*5{ ¶ 17} What the complaint does allege factually is that Kelvin Burley had been “talking briefly” with Mr. Gibbs “before Ernest suddenly and without provocation or warning struck Mr. Gibbs in the face and jaw” with a “ ‘sucker punch.’ “ Id. at ¶ 13. What the complaint elsewhere calls “the impulsiveness of Ernest Burley” is not on these facts chargeable to Kelvin Burley, who is not said to have planned, anticipated, ordered, or directed the “sudden[ ]” punch, or to have undertaken any action in aid of Ernest Burley thereafter. Compare also, e.g., State ex rel. Hickman v. Capots, 45 Ohio St.3d 324 (1989) (“Unsupported conclusions of a complaint are not considered admitted, * * * and are not sufficient to withstand a motion to dismiss”) (citations omitted).

{ ¶ 18} So in a nutshell, Kelvin Burley’s son Ernest Burley apparently punched Basil Gibbs while allegedly acting “as an employee of the Named trucking Defendants” operated at least in part by Kelvin. The “sucker punch” came “suddenly” and “without provocation.” The circumstances as described by the complaint and without more do not make the father liable for the sins of the son on the asserted and related theories of negligence, recklessness, or respondeat superior. Because the trial court abused its discretion in granting the default judgment against Kelvin Burley, we reverse that judgment of the Franklin County Court of Common Pleas (as to Kelvin Burley) and remand the matter to the trial court for further proceedings in accordance with this decision.1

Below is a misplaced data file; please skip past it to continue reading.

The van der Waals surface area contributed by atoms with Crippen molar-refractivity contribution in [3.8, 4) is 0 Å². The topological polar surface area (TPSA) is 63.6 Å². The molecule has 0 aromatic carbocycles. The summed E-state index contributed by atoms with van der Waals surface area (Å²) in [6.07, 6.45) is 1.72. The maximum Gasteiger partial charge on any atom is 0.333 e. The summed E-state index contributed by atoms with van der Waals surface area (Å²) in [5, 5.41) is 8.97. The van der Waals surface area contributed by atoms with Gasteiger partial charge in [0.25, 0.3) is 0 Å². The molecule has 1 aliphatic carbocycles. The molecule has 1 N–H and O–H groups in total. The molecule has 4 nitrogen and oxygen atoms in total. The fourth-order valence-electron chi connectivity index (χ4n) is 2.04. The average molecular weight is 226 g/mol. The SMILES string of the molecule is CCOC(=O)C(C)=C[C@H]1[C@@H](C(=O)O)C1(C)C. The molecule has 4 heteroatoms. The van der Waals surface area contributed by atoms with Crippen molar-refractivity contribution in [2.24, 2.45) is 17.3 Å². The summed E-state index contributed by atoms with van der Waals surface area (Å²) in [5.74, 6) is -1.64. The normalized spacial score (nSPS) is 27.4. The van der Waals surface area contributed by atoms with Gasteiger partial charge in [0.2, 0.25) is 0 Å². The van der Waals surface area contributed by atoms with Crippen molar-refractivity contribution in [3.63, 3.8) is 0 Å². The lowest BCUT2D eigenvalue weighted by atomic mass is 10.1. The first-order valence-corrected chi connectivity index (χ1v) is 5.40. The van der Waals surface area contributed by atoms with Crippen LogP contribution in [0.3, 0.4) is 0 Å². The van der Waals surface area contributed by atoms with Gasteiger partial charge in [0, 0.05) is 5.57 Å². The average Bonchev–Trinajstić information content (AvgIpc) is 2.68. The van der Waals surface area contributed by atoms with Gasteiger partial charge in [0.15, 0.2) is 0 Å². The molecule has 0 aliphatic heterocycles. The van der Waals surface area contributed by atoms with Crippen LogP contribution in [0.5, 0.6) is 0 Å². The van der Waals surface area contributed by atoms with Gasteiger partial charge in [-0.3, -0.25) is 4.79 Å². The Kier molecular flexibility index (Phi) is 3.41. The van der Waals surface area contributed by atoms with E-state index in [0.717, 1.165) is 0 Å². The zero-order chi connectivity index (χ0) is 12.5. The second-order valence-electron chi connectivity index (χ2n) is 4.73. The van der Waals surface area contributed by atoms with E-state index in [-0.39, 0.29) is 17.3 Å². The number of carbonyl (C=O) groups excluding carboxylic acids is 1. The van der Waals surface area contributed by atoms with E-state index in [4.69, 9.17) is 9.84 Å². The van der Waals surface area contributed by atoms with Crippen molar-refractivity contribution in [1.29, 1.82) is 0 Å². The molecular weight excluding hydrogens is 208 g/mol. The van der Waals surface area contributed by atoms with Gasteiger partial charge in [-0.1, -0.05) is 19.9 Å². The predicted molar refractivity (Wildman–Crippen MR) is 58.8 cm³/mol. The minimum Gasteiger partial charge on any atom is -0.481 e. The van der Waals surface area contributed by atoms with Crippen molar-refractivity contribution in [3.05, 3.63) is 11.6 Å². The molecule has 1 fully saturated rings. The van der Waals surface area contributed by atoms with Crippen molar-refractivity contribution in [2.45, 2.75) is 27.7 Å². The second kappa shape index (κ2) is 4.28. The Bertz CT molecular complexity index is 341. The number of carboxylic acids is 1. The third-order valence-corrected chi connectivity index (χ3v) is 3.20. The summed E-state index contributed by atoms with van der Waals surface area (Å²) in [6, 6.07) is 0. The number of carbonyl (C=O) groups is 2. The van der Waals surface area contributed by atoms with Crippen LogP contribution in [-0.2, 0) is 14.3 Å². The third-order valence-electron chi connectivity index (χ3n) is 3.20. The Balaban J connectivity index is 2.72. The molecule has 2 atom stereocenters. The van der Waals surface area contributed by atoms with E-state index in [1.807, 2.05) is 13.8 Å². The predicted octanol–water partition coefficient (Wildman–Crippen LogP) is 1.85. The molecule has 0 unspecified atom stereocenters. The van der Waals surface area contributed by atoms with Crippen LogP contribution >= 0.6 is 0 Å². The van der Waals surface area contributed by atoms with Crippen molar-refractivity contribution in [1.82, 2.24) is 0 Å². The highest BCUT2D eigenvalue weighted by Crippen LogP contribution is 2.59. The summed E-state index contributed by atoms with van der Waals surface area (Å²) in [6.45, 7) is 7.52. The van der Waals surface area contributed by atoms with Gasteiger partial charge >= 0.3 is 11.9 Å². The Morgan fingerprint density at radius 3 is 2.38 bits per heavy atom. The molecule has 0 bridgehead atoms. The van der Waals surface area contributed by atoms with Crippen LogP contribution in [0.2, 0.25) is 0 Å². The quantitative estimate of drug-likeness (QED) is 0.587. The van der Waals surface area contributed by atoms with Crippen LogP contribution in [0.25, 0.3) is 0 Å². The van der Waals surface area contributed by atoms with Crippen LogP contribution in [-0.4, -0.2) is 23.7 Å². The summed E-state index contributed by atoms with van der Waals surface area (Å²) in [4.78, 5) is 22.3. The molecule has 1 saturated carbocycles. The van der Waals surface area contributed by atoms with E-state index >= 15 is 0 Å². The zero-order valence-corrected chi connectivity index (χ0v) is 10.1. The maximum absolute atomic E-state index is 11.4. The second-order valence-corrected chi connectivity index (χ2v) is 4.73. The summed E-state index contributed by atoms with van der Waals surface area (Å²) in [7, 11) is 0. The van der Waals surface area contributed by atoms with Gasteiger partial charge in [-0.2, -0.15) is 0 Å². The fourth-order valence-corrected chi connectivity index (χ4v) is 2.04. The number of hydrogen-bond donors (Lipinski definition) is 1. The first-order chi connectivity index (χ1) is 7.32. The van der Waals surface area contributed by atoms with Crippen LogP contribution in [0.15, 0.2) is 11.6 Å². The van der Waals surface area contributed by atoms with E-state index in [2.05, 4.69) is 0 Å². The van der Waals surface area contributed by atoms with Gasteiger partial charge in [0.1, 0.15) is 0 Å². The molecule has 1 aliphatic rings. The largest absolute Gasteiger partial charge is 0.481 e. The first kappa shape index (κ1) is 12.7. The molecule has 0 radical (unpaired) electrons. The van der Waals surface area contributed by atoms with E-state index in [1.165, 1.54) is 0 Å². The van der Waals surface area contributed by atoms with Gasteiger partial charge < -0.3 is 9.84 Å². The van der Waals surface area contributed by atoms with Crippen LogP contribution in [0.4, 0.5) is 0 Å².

Judgment reversed; case remanded.

KLATT and LUPER SCHUSTER, JJ., concur.
All Citations
Slip Copy, 2020 WL 105096, 2020 -Ohio- 38

Footnotes

1
We deny Mr. Gibbs’s motion filed January 3, 2020 to dismiss this appeal for want of prosecution, noting that “Appellant’s Brief” was filed here April 26, 2019 (after an earlier version had been turned away on April 5, 2019 as not in conformity with our rules), that Mr. Burley appeared and argued his appeal on July 24, 2019 (while neither Mr. Gibbs nor his counsel appeared), and that our Journal Entry of November 4, 2019 permitted (“may file”) but did not require the supplemental briefing that Mr. Burley had requested in the aftermath of the trial court’s denial of the 60(B) motion. We also deny a series of “Motion[s]” filed January 2 and 3, 2020 “For Stay of Execution of the Trial Court’s Judgment,” purportedly submitted by Jacqueline Simmons Burley on behalf of “Jackies Trucking LLC,” “Burley Trucking LLC,” “JAC Burley Trucking LLC,” and “Jacqueline Simmons Burley.” None of those entities is a party to this appeal (and some of them may not have been parties in the trial court proceedings); Ms. Burley, moreover, does not indicate an Ohio bar number, and we previously have held that outside of small claims court, a non-lawyer may not litigate on behalf of a limited liability company, see, e.g., Campus Pitt Stop, L.L.C. v. Ohio Liquor Control Comm., 10th Dist. No. 13AP-622, 2014-Ohio-227.